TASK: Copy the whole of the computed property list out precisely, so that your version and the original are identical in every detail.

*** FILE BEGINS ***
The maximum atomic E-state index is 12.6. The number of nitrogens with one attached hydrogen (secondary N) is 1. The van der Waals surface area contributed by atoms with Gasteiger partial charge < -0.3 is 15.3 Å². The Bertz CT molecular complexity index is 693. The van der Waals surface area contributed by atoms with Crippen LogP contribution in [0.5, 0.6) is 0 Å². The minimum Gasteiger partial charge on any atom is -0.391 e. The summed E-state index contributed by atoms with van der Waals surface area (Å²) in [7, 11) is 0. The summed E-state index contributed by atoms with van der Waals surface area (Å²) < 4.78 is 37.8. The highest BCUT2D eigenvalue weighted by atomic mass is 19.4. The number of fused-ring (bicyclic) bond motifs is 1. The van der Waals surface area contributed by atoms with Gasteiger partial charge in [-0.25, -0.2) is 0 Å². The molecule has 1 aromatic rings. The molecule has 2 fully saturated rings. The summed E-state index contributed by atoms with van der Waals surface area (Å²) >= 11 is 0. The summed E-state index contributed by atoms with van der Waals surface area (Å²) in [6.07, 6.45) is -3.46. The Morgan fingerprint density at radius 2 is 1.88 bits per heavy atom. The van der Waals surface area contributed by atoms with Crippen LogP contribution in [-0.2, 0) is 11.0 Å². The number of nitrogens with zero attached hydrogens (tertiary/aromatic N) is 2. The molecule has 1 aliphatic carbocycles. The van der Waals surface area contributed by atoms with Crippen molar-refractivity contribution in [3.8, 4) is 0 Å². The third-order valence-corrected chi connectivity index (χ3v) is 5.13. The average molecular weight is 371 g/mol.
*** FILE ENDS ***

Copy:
The maximum atomic E-state index is 12.6. The number of nitrogens with one attached hydrogen (secondary N) is 1. The van der Waals surface area contributed by atoms with Gasteiger partial charge < -0.3 is 15.3 Å². The Bertz CT molecular complexity index is 693. The van der Waals surface area contributed by atoms with Crippen LogP contribution in [0.5, 0.6) is 0 Å². The minimum Gasteiger partial charge on any atom is -0.391 e. The summed E-state index contributed by atoms with van der Waals surface area (Å²) in [7, 11) is 0. The summed E-state index contributed by atoms with van der Waals surface area (Å²) < 4.78 is 37.8. The highest BCUT2D eigenvalue weighted by atomic mass is 19.4. The number of fused-ring (bicyclic) bond motifs is 1. The van der Waals surface area contributed by atoms with Gasteiger partial charge in [-0.25, -0.2) is 0 Å². The molecule has 1 aromatic rings. The molecule has 2 fully saturated rings. The summed E-state index contributed by atoms with van der Waals surface area (Å²) >= 11 is 0. The summed E-state index contributed by atoms with van der Waals surface area (Å²) in [6.07, 6.45) is -3.46. The Morgan fingerprint density at radius 2 is 1.88 bits per heavy atom. The van der Waals surface area contributed by atoms with Crippen LogP contribution in [-0.2, 0) is 11.0 Å². The number of nitrogens with zero attached hydrogens (tertiary/aromatic N) is 2. The molecule has 1 aliphatic carbocycles. The van der Waals surface area contributed by atoms with Crippen molar-refractivity contribution in [3.8, 4) is 0 Å². The third-order valence-corrected chi connectivity index (χ3v) is 5.13. The average molecular weight is 371 g/mol.